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Preventing ACL Injuries in Soccer

ACL injuries can be devastating to a soccer players competitive season. For this reason, reputable medical institutions like the Cincinnati Sportsmedicine Foundation and Santa Monica Orthopedics have designed and published ACL prevention protocols. These programs focus on preventing injuries and enhancing athletic performance. The concentration of these programs is placed on stretching, strengthening, plyometrics, and agilities. The following article will discuss important concepts in preventing ACL injuries, and make recommendations for implementing prevention into your teams training.

Posted by: KSherry
By Brian Goodstein MS, ATC, CSCS, CES, EMT

ACL injuries can be devastating to a soccer players competitive season. For this reason, reputable medical institutions like the Cincinnati Sportsmedicine Foundation and Santa Monica Orthopedics have designed and published ACL prevention protocols. These programs focus on preventing injuries and enhancing athletic performance. The concentration of these programs is placed on stretching, strengthening, plyometrics, and agilities. The following article will discuss important concepts in preventing ACL injuries, and make recommendations for implementing prevention into your teams training.


The ACL can be ruptured via contact and non-contact mechanisms. Understanding the mechanism and possible contributors is an important factor in preventing these injuries. Typically non- contact ACL injuries occur during deceleration, landing, and sudden directional change on a planted foot. The ACL can also be torn when a valgus force is delivered to an already planted leg, or by landing on an opponents foot with fully extended leg, causing hyperextension.


Although most contact injuries cannot be prevented, we can prevent the non-contact type by training athletes to have more neuromuscular control of the knee. Functional knee stability is established by muscle power and recruitment pattern between the quadriceps and hamstring muscles. Soccer mechanics emphasize repetitive kicking motions. Kicking primarily contracts the hip flexors, knee extensors, and abductors. Because of this, soccer players are notorious for having larger quads and tight, weak hamstrings. There should be a 3:2 ratio in strength between the quadricep to hamstring. Numbers favoring the quads over hamstrings may predispose an athlete to a non contact ACL injury.



Implementing Prevention Into Your Teams Training

Soccer is a very dynamic sport! There are many athletic components to train to prepare for the demands of competition. Players must be able to stop and change directions, jump and land properly, sprint at top speed, ward other players of with their bodies, and have the ability to perform at a high level for 90 minutes. Take the time to assess the needs of each one of your players. Some of your athletes may be predisposed to ACL injuries because of inflexibility, instability, improper bio-mechanics, or history of previous injury. From your assessments, implement individual and team pre-hab exercises into your weekly training routine.


ACL prevention protocols will differ depending on gender, level of athlete, and pre, in, or post-season training. Like most strength and conditioning programs your prevention protocols should be periodized based on the soccer season. In Major League Soccer (MLS) we have a 6-8 week pre-season, followed by a 7 month regular season. The pre-season is an ideal time to evaluate the needs of your athletes. Sportmetrics recommends implementing 6 weeks of stretching, strengthening, and plyometrics at a frequency of 3 times per week.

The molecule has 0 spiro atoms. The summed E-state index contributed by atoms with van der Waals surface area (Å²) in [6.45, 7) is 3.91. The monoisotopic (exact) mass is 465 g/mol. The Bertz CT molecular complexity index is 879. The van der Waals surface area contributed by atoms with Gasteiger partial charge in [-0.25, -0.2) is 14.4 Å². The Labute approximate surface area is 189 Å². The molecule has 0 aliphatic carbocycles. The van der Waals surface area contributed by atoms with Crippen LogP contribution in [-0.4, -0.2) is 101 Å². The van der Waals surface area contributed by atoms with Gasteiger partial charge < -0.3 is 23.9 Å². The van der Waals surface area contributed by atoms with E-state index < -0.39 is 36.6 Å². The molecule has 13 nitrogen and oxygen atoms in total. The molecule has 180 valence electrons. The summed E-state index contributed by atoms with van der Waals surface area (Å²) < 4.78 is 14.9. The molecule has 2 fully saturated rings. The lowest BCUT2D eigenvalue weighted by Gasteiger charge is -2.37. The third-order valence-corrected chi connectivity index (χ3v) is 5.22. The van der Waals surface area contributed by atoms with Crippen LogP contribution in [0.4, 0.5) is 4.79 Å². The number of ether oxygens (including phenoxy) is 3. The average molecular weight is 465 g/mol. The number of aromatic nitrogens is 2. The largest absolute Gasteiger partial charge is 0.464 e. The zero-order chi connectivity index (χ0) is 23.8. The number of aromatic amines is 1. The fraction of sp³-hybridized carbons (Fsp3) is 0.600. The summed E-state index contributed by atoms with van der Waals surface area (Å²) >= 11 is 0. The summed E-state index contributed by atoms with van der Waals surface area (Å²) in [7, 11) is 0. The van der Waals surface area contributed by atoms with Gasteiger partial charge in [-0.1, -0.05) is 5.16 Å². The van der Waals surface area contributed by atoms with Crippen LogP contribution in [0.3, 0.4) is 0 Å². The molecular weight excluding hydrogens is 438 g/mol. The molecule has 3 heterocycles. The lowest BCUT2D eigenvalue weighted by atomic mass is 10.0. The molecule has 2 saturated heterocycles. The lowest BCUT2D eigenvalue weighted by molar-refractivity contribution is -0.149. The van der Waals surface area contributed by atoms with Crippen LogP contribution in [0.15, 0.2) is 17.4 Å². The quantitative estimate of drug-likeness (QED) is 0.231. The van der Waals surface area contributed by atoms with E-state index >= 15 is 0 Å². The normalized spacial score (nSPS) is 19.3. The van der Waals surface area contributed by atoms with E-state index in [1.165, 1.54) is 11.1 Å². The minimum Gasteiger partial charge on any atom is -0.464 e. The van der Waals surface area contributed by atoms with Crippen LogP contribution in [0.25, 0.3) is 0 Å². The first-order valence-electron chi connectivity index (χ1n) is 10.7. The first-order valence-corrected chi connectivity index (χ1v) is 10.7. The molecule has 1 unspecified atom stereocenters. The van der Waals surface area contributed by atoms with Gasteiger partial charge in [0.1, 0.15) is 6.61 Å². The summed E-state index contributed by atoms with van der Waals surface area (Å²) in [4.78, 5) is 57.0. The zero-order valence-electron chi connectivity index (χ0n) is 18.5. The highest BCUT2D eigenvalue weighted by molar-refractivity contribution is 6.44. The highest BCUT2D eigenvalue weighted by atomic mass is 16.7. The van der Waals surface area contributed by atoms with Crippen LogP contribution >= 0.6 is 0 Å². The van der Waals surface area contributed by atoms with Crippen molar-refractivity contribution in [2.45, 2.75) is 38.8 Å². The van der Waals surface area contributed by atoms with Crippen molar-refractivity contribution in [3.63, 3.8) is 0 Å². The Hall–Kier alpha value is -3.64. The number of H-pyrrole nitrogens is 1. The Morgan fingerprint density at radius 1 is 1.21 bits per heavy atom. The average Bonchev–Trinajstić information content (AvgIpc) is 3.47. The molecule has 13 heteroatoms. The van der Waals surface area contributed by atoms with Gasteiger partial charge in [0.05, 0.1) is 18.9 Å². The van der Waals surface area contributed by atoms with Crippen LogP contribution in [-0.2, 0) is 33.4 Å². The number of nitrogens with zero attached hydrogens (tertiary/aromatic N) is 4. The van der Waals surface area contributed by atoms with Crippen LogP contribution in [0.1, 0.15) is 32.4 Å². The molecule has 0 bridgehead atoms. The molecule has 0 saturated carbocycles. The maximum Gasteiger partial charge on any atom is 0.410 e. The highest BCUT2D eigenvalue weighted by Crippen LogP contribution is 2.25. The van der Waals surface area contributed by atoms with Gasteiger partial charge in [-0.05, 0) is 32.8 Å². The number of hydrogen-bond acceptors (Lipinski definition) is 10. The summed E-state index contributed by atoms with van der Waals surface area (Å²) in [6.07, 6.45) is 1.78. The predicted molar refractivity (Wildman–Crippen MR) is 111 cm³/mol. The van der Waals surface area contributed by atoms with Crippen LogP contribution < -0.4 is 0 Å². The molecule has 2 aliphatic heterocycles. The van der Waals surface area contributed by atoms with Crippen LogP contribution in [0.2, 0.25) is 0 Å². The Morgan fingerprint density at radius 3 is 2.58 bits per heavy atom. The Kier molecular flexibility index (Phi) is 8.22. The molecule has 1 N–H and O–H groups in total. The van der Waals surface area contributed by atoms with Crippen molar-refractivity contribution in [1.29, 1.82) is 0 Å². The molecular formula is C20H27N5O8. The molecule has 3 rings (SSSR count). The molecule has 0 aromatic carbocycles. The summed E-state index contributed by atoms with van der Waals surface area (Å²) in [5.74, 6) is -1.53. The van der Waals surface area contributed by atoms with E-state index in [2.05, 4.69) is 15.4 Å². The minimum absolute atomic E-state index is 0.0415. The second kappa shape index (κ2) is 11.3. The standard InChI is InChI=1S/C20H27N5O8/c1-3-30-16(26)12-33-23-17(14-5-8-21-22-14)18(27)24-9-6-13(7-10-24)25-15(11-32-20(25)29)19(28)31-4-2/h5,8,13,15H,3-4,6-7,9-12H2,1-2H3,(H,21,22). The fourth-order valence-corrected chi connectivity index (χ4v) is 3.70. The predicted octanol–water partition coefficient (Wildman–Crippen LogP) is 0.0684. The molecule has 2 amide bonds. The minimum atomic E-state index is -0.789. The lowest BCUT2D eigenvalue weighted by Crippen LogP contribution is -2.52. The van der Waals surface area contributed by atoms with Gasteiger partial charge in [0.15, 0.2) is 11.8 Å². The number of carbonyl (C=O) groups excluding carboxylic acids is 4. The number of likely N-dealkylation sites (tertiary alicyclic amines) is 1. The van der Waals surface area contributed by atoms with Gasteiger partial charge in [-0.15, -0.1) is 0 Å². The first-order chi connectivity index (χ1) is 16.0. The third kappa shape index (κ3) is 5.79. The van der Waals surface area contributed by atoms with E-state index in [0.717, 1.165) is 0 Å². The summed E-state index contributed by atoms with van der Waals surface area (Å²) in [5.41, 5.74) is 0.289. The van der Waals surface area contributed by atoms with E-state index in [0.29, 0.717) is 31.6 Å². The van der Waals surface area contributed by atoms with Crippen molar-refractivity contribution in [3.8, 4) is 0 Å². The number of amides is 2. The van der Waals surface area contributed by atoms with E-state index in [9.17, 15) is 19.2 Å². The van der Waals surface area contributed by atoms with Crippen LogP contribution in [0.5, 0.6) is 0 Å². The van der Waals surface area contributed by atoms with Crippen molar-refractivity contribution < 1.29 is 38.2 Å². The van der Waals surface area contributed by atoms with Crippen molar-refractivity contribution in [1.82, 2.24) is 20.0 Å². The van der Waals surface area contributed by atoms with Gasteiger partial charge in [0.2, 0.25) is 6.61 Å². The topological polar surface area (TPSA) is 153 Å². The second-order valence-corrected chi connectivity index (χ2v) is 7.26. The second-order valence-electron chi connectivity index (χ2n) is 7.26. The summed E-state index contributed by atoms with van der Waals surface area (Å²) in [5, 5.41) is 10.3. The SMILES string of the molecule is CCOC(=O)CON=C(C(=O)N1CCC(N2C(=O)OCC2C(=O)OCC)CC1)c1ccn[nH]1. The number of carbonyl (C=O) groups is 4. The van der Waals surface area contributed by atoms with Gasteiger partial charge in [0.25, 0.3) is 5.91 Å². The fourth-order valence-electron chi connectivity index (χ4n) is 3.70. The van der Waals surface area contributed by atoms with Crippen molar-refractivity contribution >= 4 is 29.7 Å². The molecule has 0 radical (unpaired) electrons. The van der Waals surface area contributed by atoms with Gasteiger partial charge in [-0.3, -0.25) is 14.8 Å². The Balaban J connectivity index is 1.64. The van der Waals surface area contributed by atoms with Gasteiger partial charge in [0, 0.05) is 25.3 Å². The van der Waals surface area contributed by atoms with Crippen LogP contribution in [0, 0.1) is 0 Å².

Since the MLS season is so long, you should continue prevention by implementing a maintenance program into your teams training. A typical week features one game on Saturdays. Most coaches in our league conduct a 90 minute practice Monday through Thursday and taper Friday. Try to incorporate dynamic flexibility, speed, and agility drills into practice each day. On Mondays and Wednesdays incorporate a 30-45 minute weight training and plyometrics session. Exercises can be performed before or after practice. I recommend picking 10-12 exercises that concentrates on total body strengthening and maintaining explosive power. Perform exercises in a curcuit training manner for 2 sets of 10-15 at 60-80% max. On Tuesdays and Thursdays prevention can be implemented into your post practice by performing sport specific agilities, core strengthening, and static stretching sessions. Obviously this will need to be adjusted with the mid-week game, but should be used as a general guideline for an in-season prevention program.

Stretching and Flexibility
During the pre-season evaluate your players flexibility. The purpose of stretching is to achieve maximum muscle length in order to balance muscle strength and flexibility. Static stretching for the calf, quad, hamstring, hip flexor, adductors, and abductors, is recommened for 3 x 30 seconds. Important flexibility tests to perform are the deep squat (look for asymmetry and limitations in the calf, quad, or lower back) supine single leg raise (look to see if the leg can make a 90 degree angle at the hip) and the Thomas Test (to assess hip flexor flexibility).


Warm Up
The warm up is one of the most important parts of a soccer players prevention program. Incorporate dynamic stretching movements that challenge propioception and the neuromuscular system. Movements should include: walking pulling the knee to chest, heel to rear, cradle walk, jogging, back pedaling, lateral shuffling, carioca, skipping, leg kicks, round house kicks, high knees, high heels, forward and backward shuffling, hip changeovers, drop steps, accelerating forward and backward, and lateral shuffling changing directions. These movements should be performed for approximately 10 minutes and be mastered over a 20 yard area.


Balance and coordination are basic to soccer, and fundamental to every ACL rehab protocol. Caraffa et al in Italy prospectively followed 600 male soccer players over three seasons. Half of the athletes were placed in a proprioceptive training program consisting of 20 minutes per day for a minimum of 6 weeks of balance training with and without various types of balance boards. The authors found a sevenfold reduction of ACL injuries in the proprioception group when compared with the controls.


Test your athletes balance. Can they keep balance on 1 foot for at least 30 seconds with and without eyes closed? Have your athletes stand 1 footed on a wobble board that challenges both medial-lateral and anterior-posterior balance. Use the same board and have your athlete perform a squat. Look to see in which plane your athletes are stronger or have a deficit in. Try to incorporate balance drills in your warm-ups and cool-downs. The best proprioceptive exercise for a soccer player is one legged kicking with a partner. This can be progressed to kicking on a balance boards, mini disc cushions, and altering the type of kick (laces, instep, volleys, and 2 touch).